It's a life. It was fantastic. It's a job I do with passion. I think that those who work with culture work with passion, because it is a job where you are dealing with the production of knowledge, with art and culture, with life all the time. So it's exciting work. I learned a lot. I always learn a lot from Paço, because it is located in one of the largest cities in the country and is an equipment of the Secretary of State for Culture. I arrived here in Paço and I had never worked in a public institution. I've always been a university professor [at PUC-SP], I still am, it's my oldest profession. Therefore, this moment is now an achievement. I learned a lot in these 13 years, as a person, curator, manager, team, public policy and I also learned a lot with relations with the secretariat. I came here at the invitation of the then director and curator at the time, who was Daniela Bousso. She was a very important person at that time for me. I arrived here as a professor, at a time when I was supposed to be a curator of Fred Forest, due to my doctoral thesis, on perspectives of digital aesthetics, which was published and was a finalist for the Jabuti award. I came from the academic area, working with disciplines that worked in the areas of contemporary art, aesthetics. I got that invitation and thought I'd put my research into practice. And now I have the perception that working as a director in a cultural area is much more complex than that, it's a challenge, it's exciting, but it's always a lot of struggle, because working in the cultural area in Brazil is something of ups and downs . So I also started to understand myself in this place of what it is like to be the director of a cultural space, so I understand this as a great learning experience.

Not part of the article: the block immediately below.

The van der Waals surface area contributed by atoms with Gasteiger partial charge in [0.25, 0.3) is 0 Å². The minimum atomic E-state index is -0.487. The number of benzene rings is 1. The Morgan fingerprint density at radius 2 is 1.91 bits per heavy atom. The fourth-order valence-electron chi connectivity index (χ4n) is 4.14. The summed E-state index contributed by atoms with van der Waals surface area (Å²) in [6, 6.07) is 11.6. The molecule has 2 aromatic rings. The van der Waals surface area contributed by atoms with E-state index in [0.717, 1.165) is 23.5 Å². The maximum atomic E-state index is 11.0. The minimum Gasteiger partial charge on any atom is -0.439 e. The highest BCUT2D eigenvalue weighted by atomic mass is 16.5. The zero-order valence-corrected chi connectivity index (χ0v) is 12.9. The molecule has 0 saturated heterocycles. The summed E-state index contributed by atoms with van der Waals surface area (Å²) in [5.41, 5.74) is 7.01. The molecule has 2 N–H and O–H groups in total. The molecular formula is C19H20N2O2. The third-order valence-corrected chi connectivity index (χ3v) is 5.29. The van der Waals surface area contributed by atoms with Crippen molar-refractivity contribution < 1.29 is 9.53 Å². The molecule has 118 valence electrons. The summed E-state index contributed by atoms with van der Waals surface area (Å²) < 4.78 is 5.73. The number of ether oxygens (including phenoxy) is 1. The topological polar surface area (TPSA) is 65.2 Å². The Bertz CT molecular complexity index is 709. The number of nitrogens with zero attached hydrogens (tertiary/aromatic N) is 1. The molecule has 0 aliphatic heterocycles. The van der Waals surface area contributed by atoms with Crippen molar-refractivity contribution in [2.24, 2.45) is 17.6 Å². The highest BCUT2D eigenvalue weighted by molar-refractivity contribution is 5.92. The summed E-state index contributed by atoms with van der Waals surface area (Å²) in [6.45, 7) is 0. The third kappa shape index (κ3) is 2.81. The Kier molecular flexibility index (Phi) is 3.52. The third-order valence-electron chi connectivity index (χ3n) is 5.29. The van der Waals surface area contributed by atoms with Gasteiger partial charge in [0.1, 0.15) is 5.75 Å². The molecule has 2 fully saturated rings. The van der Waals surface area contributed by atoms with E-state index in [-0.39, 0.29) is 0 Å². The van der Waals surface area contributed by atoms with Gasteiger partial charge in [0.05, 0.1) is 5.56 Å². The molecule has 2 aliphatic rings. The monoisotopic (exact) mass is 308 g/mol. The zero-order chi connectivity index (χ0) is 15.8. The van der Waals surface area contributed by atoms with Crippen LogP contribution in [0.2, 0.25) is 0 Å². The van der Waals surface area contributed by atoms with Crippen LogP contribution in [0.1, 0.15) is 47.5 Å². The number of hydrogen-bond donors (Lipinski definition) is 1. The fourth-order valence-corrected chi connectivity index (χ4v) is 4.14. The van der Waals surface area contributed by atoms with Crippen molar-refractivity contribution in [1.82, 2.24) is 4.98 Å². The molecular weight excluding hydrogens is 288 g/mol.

And what is it like to be one of the only women at the head of a cultural institution in the state of São Paulo?
I think it is a very big challenge, there are still many spaces for women to occupy. There are very few positions held by women in this area and it is very important, after all, the majority of the population is female and has extremely qualified women. There is, indeed, a process of discrimination with the figure of women not only in public spaces, but in other spaces of cultural institutions. So I think it's very important, even more when we talk about public policy that works with diversity, to think about that. Not only in the figure of the woman, but also specifically in the black woman.

Tell us about a time when you felt there was discrimination because you were a woman…
I think the biggest point is the difficulty of the work. I feel that women have to work a lot more, just because they are women. And that's discrimination, which comes in many ways. She has to be all the time proving and placing her work. I also feel that there has been more space, but it still lacks a lot. And it's not just a matter of occupying spaces, but also of equal pay. Often the woman occupies a position that has no similar value to the same position occupied by a man. It is not by chance that the movement that has taken place in various fields about the importance of listening to these lines, these diverse voices. And this is also reflected in curatorship, we have seen many exhibitions that bring this debate. We, for example, did the traveling show women on stage. I understand this discrimination not only as a public manager, but also in productions made by women who are made invisible by narratives that are always Eurocentric and masculine. It's not just a matter of the director, the manager, but an issue that contaminates this entire space.